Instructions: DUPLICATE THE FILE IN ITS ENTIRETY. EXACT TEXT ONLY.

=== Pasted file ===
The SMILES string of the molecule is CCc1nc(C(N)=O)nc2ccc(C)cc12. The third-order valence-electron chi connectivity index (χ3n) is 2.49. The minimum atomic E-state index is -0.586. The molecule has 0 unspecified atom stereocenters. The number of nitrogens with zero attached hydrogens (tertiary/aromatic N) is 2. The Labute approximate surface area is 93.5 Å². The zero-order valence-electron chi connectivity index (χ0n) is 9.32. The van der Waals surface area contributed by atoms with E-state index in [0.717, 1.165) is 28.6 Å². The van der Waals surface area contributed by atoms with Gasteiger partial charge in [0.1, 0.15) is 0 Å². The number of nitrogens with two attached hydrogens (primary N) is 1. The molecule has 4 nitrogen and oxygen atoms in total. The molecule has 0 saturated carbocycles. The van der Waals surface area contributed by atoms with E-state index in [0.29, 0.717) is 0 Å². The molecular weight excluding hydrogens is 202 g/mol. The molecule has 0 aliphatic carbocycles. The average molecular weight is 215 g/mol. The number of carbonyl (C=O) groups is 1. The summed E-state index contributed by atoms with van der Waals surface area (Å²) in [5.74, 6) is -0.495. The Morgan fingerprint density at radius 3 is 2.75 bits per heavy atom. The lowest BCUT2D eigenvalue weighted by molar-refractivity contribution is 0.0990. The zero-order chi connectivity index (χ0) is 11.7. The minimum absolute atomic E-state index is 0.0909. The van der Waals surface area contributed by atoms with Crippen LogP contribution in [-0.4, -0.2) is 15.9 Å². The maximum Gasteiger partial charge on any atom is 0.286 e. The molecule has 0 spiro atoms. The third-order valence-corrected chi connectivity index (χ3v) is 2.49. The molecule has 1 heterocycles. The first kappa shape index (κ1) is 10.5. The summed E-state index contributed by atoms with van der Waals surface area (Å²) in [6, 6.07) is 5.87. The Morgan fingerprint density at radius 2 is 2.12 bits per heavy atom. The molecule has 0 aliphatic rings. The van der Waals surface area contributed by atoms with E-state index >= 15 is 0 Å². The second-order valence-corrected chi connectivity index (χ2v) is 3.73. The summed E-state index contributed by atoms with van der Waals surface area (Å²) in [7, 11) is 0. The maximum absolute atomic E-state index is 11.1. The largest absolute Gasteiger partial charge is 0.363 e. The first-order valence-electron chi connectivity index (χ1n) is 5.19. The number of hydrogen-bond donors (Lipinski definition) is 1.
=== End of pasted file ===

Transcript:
The SMILES string of the molecule is CCc1nc(C(N)=O)nc2ccc(C)cc12. The third-order valence-electron chi connectivity index (χ3n) is 2.49. The minimum atomic E-state index is -0.586. The molecule has 0 unspecified atom stereocenters. The number of nitrogens with zero attached hydrogens (tertiary/aromatic N) is 2. The Labute approximate surface area is 93.5 Å². The zero-order valence-electron chi connectivity index (χ0n) is 9.32. The van der Waals surface area contributed by atoms with E-state index in [0.717, 1.165) is 28.6 Å². The van der Waals surface area contributed by atoms with Gasteiger partial charge in [0.1, 0.15) is 0 Å². The number of nitrogens with two attached hydrogens (primary N) is 1. The molecule has 4 nitrogen and oxygen atoms in total. The molecule has 0 saturated carbocycles. The van der Waals surface area contributed by atoms with E-state index in [0.29, 0.717) is 0 Å². The molecular weight excluding hydrogens is 202 g/mol. The molecule has 0 aliphatic carbocycles. The average molecular weight is 215 g/mol. The number of carbonyl (C=O) groups is 1. The summed E-state index contributed by atoms with van der Waals surface area (Å²) in [5.74, 6) is -0.495. The Morgan fingerprint density at radius 3 is 2.75 bits per heavy atom. The lowest BCUT2D eigenvalue weighted by molar-refractivity contribution is 0.0990. The zero-order chi connectivity index (χ0) is 11.7. The minimum absolute atomic E-state index is 0.0909. The van der Waals surface area contributed by atoms with Crippen LogP contribution in [-0.4, -0.2) is 15.9 Å². The maximum Gasteiger partial charge on any atom is 0.286 e. The molecule has 0 spiro atoms. The third-order valence-corrected chi connectivity index (χ3v) is 2.49. The molecule has 1 heterocycles. The first kappa shape index (κ1) is 10.5. The summed E-state index contributed by atoms with van der Waals surface area (Å²) in [6, 6.07) is 5.87. The Morgan fingerprint density at radius 2 is 2.12 bits per heavy atom. The molecule has 0 aliphatic rings. The van der Waals surface area contributed by atoms with E-state index >= 15 is 0 Å². The second-order valence-corrected chi connectivity index (χ2v) is 3.73. The summed E-state index contributed by atoms with van der Waals surface area (Å²) in [7, 11) is 0. The maximum absolute atomic E-state index is 11.1. The largest absolute Gasteiger partial charge is 0.363 e. The first-order valence-electron chi connectivity index (χ1n) is 5.19. The number of hydrogen-bond donors (Lipinski definition) is 1.